It reminds me of a conversation I had about 15 or 20 years ago with a friend about the AIDS virus. My friend called the Human Immunodeficiency Virus (HIV) an “immature” virus, because it kills its host, and ultimately itself (within the confines of that particular host). Looking at our continued pollution levels, I’m beginning to wonder if human beings aren’t an immature species — destroying the very environment we need in order to survive, and therefore destroying ourselves.

There are some immediate, personal remedies for this. A simple one is walking to the coffee shop (where I now sit) instead of driving, and stopping on my way back in the grove of trees that stand at the entrance to my community. These small actions won’t correct the massively higher levels of industrial pollution, but any reduction — any constructive change — is a step in the right direction.

For me, standing among old-growth trees — particularly towering evergreens — and breathing in crisp, clean air is a highly spiritual experience. There’s no major epiphany, no life-altering religious conversion like Saul on the road to Damascus. But spending some time in the midst of these natural air filters is a great reminder of what clean air can and should feel like in my lungs.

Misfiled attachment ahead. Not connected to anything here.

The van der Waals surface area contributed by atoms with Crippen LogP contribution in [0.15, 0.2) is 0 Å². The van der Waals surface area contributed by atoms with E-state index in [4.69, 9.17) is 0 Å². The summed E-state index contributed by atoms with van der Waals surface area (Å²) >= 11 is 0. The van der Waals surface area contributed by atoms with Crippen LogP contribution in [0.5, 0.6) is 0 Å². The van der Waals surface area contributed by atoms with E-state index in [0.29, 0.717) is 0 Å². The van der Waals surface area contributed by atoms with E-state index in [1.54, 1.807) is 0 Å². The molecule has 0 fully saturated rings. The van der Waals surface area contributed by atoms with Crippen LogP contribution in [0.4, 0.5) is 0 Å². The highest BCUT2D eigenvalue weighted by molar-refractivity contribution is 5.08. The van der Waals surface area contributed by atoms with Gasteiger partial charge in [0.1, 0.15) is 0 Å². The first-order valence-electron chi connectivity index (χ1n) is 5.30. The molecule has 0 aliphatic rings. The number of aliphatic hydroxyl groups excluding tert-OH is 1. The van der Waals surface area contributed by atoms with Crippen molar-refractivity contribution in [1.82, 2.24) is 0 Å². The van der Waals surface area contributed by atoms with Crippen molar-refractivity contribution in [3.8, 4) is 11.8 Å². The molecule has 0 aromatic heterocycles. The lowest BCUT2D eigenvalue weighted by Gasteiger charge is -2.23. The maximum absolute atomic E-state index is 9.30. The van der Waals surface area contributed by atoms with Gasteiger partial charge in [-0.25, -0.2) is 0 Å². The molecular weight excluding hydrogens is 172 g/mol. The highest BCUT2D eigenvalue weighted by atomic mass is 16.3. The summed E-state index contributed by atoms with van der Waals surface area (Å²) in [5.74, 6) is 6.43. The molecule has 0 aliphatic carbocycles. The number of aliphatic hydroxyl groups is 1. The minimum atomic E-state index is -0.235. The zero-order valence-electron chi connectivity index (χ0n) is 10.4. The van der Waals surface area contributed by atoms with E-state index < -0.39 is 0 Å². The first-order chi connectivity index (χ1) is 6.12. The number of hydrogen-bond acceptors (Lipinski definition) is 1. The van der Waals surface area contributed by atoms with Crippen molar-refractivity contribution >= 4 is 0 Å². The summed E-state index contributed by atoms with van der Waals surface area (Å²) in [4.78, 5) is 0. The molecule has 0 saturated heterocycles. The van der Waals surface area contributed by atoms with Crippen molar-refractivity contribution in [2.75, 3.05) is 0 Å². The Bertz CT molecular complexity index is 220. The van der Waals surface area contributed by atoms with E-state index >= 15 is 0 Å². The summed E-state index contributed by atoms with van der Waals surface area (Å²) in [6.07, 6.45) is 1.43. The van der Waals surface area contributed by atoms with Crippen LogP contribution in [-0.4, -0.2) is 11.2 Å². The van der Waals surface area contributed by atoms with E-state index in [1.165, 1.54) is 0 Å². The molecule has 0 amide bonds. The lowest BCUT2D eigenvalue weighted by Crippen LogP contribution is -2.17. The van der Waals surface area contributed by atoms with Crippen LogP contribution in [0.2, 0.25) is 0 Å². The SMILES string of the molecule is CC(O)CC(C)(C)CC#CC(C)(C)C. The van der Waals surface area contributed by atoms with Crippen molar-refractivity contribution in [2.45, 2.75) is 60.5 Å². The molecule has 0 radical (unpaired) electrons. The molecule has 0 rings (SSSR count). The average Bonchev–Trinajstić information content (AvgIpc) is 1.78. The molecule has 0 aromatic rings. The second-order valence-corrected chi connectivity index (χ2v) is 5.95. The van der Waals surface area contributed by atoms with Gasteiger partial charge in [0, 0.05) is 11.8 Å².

And perhaps with every inhalation of clean air, I am in the present moment renewing creation itself, one breath at a time.

Flower Moon Magick

When you think of “full moon magick,” images of people in pointy black hats dancing around a bonfire might come to mind. Many Pagans do mark the phases of the moon with rituals and other observances — though rarely with the bonfires or pointy hats — but Neo-pagan traditions aren’t the only ones with ties to the moon.